What The Housing Market Could Look Like If Donald Trump Wins The 2024 Presidential Election


What The Housing Market Could Look Like If Donald Trump Wins The 2024 Presidential Election

What The Housing Market Could Look Like If Donald Trump Wins The 2024 Presidential Election

According to experts and recent data, Donald Trump’s potential reelection could reshape the U.S. housing market amid soaring mortgage rates and escalating home prices.

The current state of the housing market, characterized by two-decade high borrowing costs and record home prices, is straining affordability for many Americans. With the presidential election approaching, industry specialists are examining how Trump’s policies — ranging from deregulation to tax and trade measures — might influence market dynamics, potentially easing some pressures but also introducing new risks.

According to a survey issued Monday by National Mortgage News, while many mortgage professionals lean Republican, the consensus suggests that the next presidential term, regardless of the winner, may not alter the course for lenders and mortgage origination activities.

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“We’re not assuming the election changes anything significantly for the mortgage industry,” Keefe, Bruyette and Woods managing director Bose George said to National Mortgage News.

His sentiment reflects a broader skepticism about the presidential influence over key economic levers, notably interest rates, which are controlled by the Federal Reserve rather than any direct political interventions.

However, the Wall Street Journal reported in April that members of the Trump campaign were developing a plan that would see the Fed restructured under Trump (should he win in November), and he would be given authority over interest rate decisions.

Such a change would be significant for the former president, who, during his last presidency, attempted to influence the Fed on rate decisions.

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Outside of interest rates, nuances in policy under Trump’s potential leadership could foster an environment of lesser regulatory burdens, according to the survey. During his previous term, Trump’s administration was known for rolling back regulations, which some argue could again lead to more business-friendly conditions but also raise concerns about the risks of under-regulated financial activities.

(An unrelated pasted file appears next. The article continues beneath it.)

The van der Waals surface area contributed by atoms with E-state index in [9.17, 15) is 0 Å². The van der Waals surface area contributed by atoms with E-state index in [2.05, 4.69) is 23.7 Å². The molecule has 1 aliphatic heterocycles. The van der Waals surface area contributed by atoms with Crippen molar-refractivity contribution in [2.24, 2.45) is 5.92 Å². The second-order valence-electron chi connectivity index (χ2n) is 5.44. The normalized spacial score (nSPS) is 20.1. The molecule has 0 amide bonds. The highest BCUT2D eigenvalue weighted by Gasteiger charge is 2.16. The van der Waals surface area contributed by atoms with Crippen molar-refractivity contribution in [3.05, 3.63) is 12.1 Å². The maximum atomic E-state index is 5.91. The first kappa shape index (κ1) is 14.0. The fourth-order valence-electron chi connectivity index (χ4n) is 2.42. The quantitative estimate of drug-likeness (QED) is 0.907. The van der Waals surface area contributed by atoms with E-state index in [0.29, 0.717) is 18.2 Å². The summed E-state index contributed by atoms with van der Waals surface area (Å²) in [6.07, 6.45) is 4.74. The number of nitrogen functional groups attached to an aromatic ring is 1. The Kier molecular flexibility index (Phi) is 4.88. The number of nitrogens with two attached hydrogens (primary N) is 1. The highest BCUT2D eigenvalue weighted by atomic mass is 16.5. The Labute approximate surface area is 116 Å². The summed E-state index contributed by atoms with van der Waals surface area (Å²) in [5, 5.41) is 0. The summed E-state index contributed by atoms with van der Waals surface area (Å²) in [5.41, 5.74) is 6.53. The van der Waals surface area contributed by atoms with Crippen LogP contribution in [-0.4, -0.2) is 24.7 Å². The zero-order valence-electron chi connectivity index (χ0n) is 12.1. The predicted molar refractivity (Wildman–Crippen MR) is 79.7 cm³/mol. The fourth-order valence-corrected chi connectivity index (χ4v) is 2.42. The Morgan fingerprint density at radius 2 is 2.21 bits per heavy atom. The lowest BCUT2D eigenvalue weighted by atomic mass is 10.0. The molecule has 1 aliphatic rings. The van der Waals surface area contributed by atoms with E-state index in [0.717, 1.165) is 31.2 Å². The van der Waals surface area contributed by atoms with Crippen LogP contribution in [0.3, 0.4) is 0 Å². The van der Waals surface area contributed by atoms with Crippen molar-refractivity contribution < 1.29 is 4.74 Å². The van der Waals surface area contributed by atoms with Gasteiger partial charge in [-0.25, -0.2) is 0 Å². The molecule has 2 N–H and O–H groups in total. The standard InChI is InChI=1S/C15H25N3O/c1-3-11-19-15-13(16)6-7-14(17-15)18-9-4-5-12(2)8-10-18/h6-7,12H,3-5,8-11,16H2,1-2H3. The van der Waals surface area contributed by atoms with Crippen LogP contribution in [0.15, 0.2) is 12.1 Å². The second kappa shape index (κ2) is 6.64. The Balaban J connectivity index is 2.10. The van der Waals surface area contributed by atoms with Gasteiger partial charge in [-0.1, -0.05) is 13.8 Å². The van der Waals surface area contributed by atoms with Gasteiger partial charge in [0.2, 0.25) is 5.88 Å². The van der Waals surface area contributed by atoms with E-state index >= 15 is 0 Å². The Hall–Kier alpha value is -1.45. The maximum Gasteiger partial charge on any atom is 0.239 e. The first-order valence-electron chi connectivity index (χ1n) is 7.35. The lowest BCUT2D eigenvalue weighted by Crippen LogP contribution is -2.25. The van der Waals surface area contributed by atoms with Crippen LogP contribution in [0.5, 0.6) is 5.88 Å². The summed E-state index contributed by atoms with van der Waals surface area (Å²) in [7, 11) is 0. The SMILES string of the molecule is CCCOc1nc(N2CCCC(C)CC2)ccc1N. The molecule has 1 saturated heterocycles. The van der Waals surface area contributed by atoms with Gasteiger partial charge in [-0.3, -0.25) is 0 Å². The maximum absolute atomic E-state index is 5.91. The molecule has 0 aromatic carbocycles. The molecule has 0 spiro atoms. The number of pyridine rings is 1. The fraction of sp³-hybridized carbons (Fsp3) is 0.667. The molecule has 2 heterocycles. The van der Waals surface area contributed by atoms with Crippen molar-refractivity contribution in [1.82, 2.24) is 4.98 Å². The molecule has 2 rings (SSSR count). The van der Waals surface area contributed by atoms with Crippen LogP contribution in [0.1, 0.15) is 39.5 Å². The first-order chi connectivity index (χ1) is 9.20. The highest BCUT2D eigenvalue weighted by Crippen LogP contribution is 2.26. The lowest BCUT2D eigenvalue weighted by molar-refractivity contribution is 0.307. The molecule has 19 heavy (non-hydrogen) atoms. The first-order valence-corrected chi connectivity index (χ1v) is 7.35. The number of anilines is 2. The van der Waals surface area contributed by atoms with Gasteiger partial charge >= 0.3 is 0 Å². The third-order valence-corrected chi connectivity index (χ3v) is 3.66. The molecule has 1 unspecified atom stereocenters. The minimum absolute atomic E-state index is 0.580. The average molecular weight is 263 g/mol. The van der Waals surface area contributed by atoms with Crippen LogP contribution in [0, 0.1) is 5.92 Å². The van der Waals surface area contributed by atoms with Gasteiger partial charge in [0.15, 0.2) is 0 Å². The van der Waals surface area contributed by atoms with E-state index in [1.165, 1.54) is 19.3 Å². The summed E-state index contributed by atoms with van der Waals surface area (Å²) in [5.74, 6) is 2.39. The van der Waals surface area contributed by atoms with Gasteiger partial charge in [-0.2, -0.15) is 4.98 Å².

Critics point to the potential for relaxed lending standards that could increase market volatility.

Regarding housing agency leadership, Trump’s appointments could signal a shift toward less aggressive regulatory oversight. Observers like Bill Killmer, the Mortgage Bankers Association’s (MBA) senior vice president for legislative and political affairs, suggest a Trump administration would likely emulate the less interventionist stances of previous Republican appointees, focusing strictly on statutory mandates without extending into the “gray areas” often explored by Democratic appointees.

The Department of Justice’s ongoing probe into Realtor commissions, which was rekindled during Trump’s last year in office, is also seen as likely to wane under a Republican administration.

A change in that arena could affect the landscape of real estate transactions and potentially ease some of the pressures on Realtor commissions.

“If you saw a change of administration, going back into a Republican regime, I do think that you would see a less active DOJ in this space,” KBW’s George said in the report. “So that might change how they move things going forward.”

Further, the government’s control over Fannie Mae and Freddie Mac could shift under a second Trump administration. Trump had previously advocated for ending their government conservatorship, signaling potential renewed efforts in that direction.

However, experts, including Federal Housing Finance Agency (FHFA) former director Mark Calabria, warn that achieving full privatization would be a complex and lengthy process.

Lastly, tax policy. According to the survey, the Tax Cuts and Jobs Act, signed by Trump in 2017, expires in 2025. While President Biden is prepared to let the cuts expire, Trump advocates extending them, arguing that their lapse could damage the economy.

Killmer pointed to a need for legislative action to maintain incentives encouraging real estate investment, regardless of the election outcome. Extending the cuts, however, would increase the federal deficit by $4.6 trillion, the survey said, citing data from the Congressional Budget Office.

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This article What The Housing Market Could Look Like If Donald Trump Wins The 2024 Presidential Election originally appeared on Benzinga.com

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